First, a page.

Fitness Profile: Ashley Remiro

July 15, 2011

PhotobucketFirst, I would like to explain why I am giving a review of the book Intuitive Eating by Evelyn Tribole, MS, RD and Elyse Resch, MS, RD, FADA.

I have been an overeater my entire life. When I was a kid, I preferred to eat potato chips (and stuff the wrappers in the couch) rather than play outside. I thought I was healthy because I played sports. In middle school, I joined basketball and volleyball. During these sports I realized that I was not in good condition at all. This is also when I began noticing that my waist was growing quite quickly and I wasn’t even close to the same size as my friends. So, I went on my first diet. My parents were on the Atkin’s diet, so I decided to follow. Eventually the coolness of being on a diet wore off and I resumed my eating habits. These habits continued until I was a sophomore in high school.

I always knew that I would shrink my self, but I didn’t know when. It was sparked by some emotional reaction to a boy. I decided that the “appropriate” way to manage my emotions was to eat next to nothing. It became a challenge to eat less than I had the day before. After trying out for a play and not being granted the part that I wanted, I decided that anorexia wasn’t enough. I began to run. I ran every day without respite. I was dedicated and addicted. I started reading magazines which advised new running plans, different weight loss foods, and ways to reduce fat in specific places. I kept track of every single thing I ate. I remember a day when a classmate took one of my grapes (which were pre-portioned to exactly one cup) and I nearly had a panic attack. I thought my diet was under my control. I didn’t know that my diet was controlling me. After completing a year of cross country and a half-marathon, I was finally the size I wanted to be. I lost more than half of my body weight in less than a year. 215lbs down to 105lbs.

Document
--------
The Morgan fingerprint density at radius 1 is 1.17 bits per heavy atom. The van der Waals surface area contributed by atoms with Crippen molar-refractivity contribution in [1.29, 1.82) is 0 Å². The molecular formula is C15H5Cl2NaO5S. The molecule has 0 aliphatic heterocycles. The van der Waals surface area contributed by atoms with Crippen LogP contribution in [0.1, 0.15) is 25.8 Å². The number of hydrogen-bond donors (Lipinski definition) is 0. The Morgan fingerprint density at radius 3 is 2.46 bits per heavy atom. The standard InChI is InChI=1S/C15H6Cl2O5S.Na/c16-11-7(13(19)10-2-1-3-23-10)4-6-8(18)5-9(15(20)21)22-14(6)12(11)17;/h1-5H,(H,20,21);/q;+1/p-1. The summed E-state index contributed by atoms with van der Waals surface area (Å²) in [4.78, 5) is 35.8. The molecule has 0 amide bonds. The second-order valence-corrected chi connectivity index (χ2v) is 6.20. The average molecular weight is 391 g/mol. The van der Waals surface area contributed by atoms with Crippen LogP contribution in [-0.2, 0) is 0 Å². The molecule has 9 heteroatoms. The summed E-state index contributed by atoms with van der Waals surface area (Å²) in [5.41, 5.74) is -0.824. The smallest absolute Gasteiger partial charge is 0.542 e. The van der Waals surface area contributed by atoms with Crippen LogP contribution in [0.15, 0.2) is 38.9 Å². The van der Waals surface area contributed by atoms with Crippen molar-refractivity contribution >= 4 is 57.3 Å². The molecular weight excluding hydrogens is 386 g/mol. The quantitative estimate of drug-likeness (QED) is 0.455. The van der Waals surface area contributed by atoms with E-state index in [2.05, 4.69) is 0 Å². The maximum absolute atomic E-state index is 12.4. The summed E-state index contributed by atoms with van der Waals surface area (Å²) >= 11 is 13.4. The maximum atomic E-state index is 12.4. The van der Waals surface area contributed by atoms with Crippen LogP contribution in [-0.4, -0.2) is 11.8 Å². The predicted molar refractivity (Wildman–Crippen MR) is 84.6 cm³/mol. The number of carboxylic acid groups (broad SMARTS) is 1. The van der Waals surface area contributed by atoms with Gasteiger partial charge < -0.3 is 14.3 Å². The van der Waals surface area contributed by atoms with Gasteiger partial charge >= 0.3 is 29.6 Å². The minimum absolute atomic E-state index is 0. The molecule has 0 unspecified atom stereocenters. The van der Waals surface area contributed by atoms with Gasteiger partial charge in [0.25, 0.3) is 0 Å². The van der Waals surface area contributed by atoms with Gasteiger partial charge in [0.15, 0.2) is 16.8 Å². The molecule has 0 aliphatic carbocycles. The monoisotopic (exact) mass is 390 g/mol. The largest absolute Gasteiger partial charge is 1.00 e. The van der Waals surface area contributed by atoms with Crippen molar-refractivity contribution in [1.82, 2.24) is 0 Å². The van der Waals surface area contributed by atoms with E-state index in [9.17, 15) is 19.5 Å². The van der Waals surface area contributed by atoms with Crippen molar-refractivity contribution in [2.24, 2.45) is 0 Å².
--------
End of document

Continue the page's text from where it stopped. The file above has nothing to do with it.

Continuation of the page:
When I moved out of my parents house and into a house full of 60 college students, I dropped all of these habits. I’m not sure if I was extremely burnt out on these rituals or if I just became busy. Through my first year of college, I gained 35lbs. I tried to run. I tried to restrict my food intake. I tried to control my diet, but I just wouldn’t force myself as I had before. I was (mostly) free from constantly worrying about food and my weight. For three years, I continued these habits.

During my first year at the University of Oregon, I became motivated to lose some of the weight. I joined Weight Watchers had limited success. I dropped 22lbs, but the weight came back almost immediately after quitting the weekly weigh-ins and meetings. My thought for stopping was that I didn’t need the program because I was regularly running and I was on the UO Cycling team and the UO Triathlon team. I believed I was too active to need Weight Watchers. I was also beginning to realize that I wasn’t free from worry anymore and I was too fixated on my weight. I sought help from the UO counseling center. One of the best decisions I have ever made…

During the first session with my assigned counselor, she suggested that I read the book Intuitive Eating. I bought the book and finished it before my next weekly meeting with my counselor. This book became my guide for how to treat my body. Why? Well, because it’s an awesome book. I’ve been following the suggestions of this book for a year and a half and I am down to the size I was when I followed Weight Watchers, except I haven’t been on one single diet.